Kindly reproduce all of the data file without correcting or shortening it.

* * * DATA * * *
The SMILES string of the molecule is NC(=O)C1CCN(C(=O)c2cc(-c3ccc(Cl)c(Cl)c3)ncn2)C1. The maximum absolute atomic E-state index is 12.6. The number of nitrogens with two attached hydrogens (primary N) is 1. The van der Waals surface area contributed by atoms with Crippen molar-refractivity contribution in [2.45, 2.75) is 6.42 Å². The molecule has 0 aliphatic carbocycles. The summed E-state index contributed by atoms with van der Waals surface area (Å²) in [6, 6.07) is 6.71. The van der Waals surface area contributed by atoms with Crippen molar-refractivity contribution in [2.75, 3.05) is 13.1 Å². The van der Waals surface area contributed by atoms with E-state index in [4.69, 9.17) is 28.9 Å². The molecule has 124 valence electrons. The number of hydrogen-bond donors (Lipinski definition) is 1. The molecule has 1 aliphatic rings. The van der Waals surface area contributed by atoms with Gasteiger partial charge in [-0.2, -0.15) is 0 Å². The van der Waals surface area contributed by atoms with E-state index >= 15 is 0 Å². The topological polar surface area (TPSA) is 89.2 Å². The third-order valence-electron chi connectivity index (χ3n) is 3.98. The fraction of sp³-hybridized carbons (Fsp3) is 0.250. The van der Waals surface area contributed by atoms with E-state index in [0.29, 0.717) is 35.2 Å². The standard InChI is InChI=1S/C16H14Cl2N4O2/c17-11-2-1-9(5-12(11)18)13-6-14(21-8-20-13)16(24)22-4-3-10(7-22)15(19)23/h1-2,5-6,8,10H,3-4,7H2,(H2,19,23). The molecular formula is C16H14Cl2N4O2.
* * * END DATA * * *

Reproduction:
The SMILES string of the molecule is NC(=O)C1CCN(C(=O)c2cc(-c3ccc(Cl)c(Cl)c3)ncn2)C1. The maximum absolute atomic E-state index is 12.6. The number of nitrogens with two attached hydrogens (primary N) is 1. The van der Waals surface area contributed by atoms with Crippen molar-refractivity contribution in [2.45, 2.75) is 6.42 Å². The molecule has 0 aliphatic carbocycles. The summed E-state index contributed by atoms with van der Waals surface area (Å²) in [6, 6.07) is 6.71. The van der Waals surface area contributed by atoms with Crippen molar-refractivity contribution in [2.75, 3.05) is 13.1 Å². The van der Waals surface area contributed by atoms with E-state index in [4.69, 9.17) is 28.9 Å². The molecule has 124 valence electrons. The number of hydrogen-bond donors (Lipinski definition) is 1. The molecule has 1 aliphatic rings. The van der Waals surface area contributed by atoms with Gasteiger partial charge in [-0.2, -0.15) is 0 Å². The van der Waals surface area contributed by atoms with E-state index >= 15 is 0 Å². The topological polar surface area (TPSA) is 89.2 Å². The third-order valence-electron chi connectivity index (χ3n) is 3.98. The fraction of sp³-hybridized carbons (Fsp3) is 0.250. The van der Waals surface area contributed by atoms with E-state index in [0.29, 0.717) is 35.2 Å². The standard InChI is InChI=1S/C16H14Cl2N4O2/c17-11-2-1-9(5-12(11)18)13-6-14(21-8-20-13)16(24)22-4-3-10(7-22)15(19)23/h1-2,5-6,8,10H,3-4,7H2,(H2,19,23). The molecular formula is C16H14Cl2N4O2.